How to calculate ARR and MRR4 min read
For any SaaS (Software as a Service) or subscription-based business, measuring growth is key to success. Making decisions based on business data is another important factor for growth. The key data necessary for making decisions is sales data: who, when, and how much customers spend.
For those businesses, Annual Reporting Revenue (ARR) and Monthly Reporting Revenue (MRR) are perhaps the most important performance metrics. Data that can be easily pulled and calculated in Salesforce.
What is MRR and ARR and Why Are They So Important?
Annual Recurring Revenue (ARR) gives you the yearly picture of how your business is performing and the revenue being generated. These revenues are predictable, stable, and can be counted on to occur at regular intervals going forward with a relatively high degree of certainty.
ARR is very useful as a metric that helps organizations that work with Salesforce to:
- Increase in revenue. Tracking relationship gives valuable insight into what customers want and need, it helps to promote cross-selling and up-selling activities
- Retain top sales managers. Monitoring ARR encourages top management to focus on individual sales areas to judge what’s working and what needs changes. Compensation commensurate with productive job performance results in less turnover and cuts new employee training costs.
- Revenue predictability. Tracking the value of renewals and the cost of lost customers helps businesses to manage expenses and maintain cash resources. It helps to forecast revenue from potential customers.
- Quantifies the company’s growth ARR measures company performance in specific areas, showing where revenue is growing or being lost, and why. Knowing your ARR can help you make better decisions regarding employee assessment, compensation, operational planning, and financing to improve the bottom line and help increase company efficiency.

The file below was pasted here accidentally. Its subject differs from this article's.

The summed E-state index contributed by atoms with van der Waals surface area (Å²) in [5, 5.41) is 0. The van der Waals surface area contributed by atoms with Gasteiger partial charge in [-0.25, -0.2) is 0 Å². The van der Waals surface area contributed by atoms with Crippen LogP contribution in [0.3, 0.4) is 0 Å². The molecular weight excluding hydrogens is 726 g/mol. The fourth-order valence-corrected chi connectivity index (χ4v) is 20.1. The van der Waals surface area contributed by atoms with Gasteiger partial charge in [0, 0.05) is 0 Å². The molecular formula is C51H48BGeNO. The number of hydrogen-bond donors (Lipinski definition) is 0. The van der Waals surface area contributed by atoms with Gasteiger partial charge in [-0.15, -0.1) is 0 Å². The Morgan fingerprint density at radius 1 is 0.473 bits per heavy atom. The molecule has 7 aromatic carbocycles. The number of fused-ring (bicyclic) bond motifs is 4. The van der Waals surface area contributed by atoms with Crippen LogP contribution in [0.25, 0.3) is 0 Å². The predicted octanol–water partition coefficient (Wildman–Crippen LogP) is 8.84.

How to Calculate Annual Recurring Revenue
Calculating ARR doesn’t have to be difficult. You can easily do this by analyzing your Salesforce data. Divide the total contract value by the number of years. It includes only subscription fees, not one-time purchases.
For example, if you consider a company with one customer who took up a two-year subscription for a total amount of $8,000. Calculate the company’s ARR by simply dividing the contract’s total amount by the contract’s length:
ARR = $8,000 / 2 = $4,000
Anyway, in real life, businesses, often enough, organizations prefer breaking down the total number into some individual ARRs. The common Salesforce ARR components might include the following:
- ARR added from new customers
- ARR added from renewals from current customers
- ARR added from upgrades from current customers
- ARR lost from downgrades from current customers
- ARR lost from churned customers
The basic formula to calculate ARR
Monthly Recurring Revenue (MRR)
MRR measures the total amount of predictable revenue that is expected every month. It’s a way to average your various pricing plans and billing periods into a single, consistent number that you can track the trend of overtime.
How to calculate MRR?
Calculating monthly recurring revenue on a high level is straight forward.
MRR = # of customers * average billed amount
So 10 customers paying you an average of $100 per month would mean an MRR of $1,000.
Why tracking MRR is important
Successful SaaS companies track their MRR in Salesforce for two main reasons:
- Financial forecasting and planning
- Measuring growth
On the first look, MRR is a simple metric, it’s actually very diversified and can give a crucial picture of how the business is growing or not growing.
There are five types of MRR
- New MRR - from the new customers
- Expansion MRR - upgrades
- Reactivation MRR - from former customers
- Contraction MRR - downgrades
- Churned MRR - from lost customers
The reason knowing those types is important is that it gives you direct insight into the “why”. You get to see exactly why your MRR went up or down in a given month. If you aren’t breaking out your MRR by type, you’re missing out on some crucial data points.
For subscription businesses, in any given month, new customers will always be signing up and existing customers will upgrade, downgrade, or potentially even take their business elsewhere. As a result, your MRR will be under constant upward and downward pressure, so it’s important to track this metric to recognize the source of these changes. Compared to the traditional business model, a challenge of the recurring billing model is that you are not managing one-time sales, you are managing the customer life cycle.
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Check also What operational metrics you should measure
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